Care Plans to Die For

care plans to die for

Your palms are sweaty and your heart is racing as you ready yourself for battle.  You’ve done the best exam you are capable of, taken a great set of digital films, you listened carefully during the case history and compiled a great set of recommendations…you are now ready to start your report of findings.  The door creaks open as your CA leads in the new patient for their recommendations.

It almost feels like you’re in a courtroom and the foreman of the jury is handing the verdict to the judge.  You can’t tell what the verdict is by their body language.  All rise in the courtroom and here comes the verdict.  Why does it feel this way to me?  I wonder how they feel.

As the patient walks in, they look stiffer and more stoic than I remember during the exam.  It’s almost like they have their game face on.  Their body language is definitely on the defensive side.  You immediately launch into your best spiel about the technical aspects of their condition (doctor talk) not noticing the glazed over (not impressed, zoned out) look in their eyes.  When you mention your recommendations, there is a heaviness to the air and the patient interrupts you with why they can’t follow through with your recommendations.  You talk about the discounts you offer and easy payment plans and they still stick to the reasons why they can’t comply.

Is this insanity going to go on for the rest of my career… just throwing @*^& on the wall and hoping it will stick?  Can’t somebody decode the mystery? 

Care plans (or recommendations) extend across the board from “we’ll see how it goes” to year end plans.  Some doctors even forgo having an examination and throw the patient on the table and have at it.

Which one is right for you?

The National average of visits in a DC’s office hovers at less than 10.  Your number one expense in your office is the cost to acquire a new patient.

Your patient pool is shrinking and the competition is fierce when you think of people who are looking for a miracle in a few short visits.

Two ways of looking at the same problem

Do you succumb to the dictates of what others are doing or do you give recommendations that you truly believe will benefit the patient?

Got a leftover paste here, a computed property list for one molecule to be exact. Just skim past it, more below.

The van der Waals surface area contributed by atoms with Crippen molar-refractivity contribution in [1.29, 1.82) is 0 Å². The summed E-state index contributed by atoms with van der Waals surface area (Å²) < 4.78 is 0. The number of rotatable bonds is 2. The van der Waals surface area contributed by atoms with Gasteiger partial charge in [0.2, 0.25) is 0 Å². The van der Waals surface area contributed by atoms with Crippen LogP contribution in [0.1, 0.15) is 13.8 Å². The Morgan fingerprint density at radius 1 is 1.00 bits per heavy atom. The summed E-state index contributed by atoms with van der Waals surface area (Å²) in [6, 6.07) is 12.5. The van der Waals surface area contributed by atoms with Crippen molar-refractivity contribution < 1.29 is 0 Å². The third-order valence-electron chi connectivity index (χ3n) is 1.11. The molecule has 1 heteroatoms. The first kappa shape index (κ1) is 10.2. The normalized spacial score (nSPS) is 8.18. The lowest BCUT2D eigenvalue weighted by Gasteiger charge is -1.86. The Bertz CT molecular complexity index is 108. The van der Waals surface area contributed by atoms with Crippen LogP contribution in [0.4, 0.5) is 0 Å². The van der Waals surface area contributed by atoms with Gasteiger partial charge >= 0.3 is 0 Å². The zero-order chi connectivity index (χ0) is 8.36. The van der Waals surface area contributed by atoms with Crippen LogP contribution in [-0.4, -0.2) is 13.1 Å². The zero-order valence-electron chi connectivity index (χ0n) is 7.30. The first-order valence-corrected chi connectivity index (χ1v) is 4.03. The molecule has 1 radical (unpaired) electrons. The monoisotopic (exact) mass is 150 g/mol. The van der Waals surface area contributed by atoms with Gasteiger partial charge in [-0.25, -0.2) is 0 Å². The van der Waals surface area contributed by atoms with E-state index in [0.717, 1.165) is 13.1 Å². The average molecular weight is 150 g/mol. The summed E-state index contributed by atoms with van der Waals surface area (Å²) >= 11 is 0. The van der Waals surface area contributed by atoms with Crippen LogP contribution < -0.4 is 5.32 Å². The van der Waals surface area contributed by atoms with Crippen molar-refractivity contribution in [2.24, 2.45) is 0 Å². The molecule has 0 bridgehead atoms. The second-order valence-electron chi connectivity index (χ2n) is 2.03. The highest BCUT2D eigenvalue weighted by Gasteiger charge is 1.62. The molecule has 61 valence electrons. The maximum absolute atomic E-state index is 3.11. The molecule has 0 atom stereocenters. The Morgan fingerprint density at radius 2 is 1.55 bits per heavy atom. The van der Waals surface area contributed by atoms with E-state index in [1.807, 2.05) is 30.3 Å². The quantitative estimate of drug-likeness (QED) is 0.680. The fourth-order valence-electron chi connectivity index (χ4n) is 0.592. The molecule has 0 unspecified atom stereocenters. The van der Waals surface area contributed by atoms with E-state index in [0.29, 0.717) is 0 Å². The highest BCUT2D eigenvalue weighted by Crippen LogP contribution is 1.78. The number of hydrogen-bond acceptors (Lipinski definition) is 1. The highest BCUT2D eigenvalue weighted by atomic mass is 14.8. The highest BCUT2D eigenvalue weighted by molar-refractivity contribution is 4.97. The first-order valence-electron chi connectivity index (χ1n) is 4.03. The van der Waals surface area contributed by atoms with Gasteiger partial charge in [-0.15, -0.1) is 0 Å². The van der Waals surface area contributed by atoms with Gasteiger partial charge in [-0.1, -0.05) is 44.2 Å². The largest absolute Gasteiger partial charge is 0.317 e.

Do you blend in with others (a face in the crowd DC) or do you have a unique identity?

The answer to the question is revealed in your intent for helping this person.  Is it insurance guidelines, removing symptoms, making money, or family health and wellness?

There is no right or wrong; you’re either in integrity with your beliefs or you are out of integrity with your beliefs.

What types of recommendations are popular today?

Year end plans are popular today, but most patients won’t re-up for the next year which can point to only one thing…the patient education was not enough and there was too much focus on symptoms only and discounts for paying up front.  There is nothing wrong or right with this vehicle, it just leans heavily on salesmanship.

Gym memberships are a camouflaged attempt to let people ‘have it their way.’  The personality type of the doctor that uses this method is a people pleaser all the way with very little tolerance for confrontation.  In the past these were called Burger King DCs.  Patients tell the doctor how many times they want to come in.  The economics and the respect factor for the doctor is sorely lacking.  There are lots of friendships spoken here, very little leadership.

“We’ll see how it goes.”  The doctor bases the frequency of visits on ‘how the patient feels’.  This usually yields very low patient visit average.  Sometimes the patient only comes in for just a few visits.

3 month segments of care.  Millennials and Gen X’s can accept 90 day increments.  There is finiteness, an end point in sight and the patient is always in charge of their participation level.  Some of the most successful offices in the world use these 90 day increments.   The patient decides to comply with the recommendations or not. However, they don’t make up their own recommendations.  This office emphasizes cooperation, a partnership between doctor and patient.

Choose wisely grasshopper

Your care plans or recommendations reflect who you are as a DC.  Most DCs do care plans they saw online or base them off of what insurance will pay for.  Most DCs don’t know they have the freedom to choose their recommendations.  When your recommendations match up with your value for Chiropractic your office will grow like it never has before.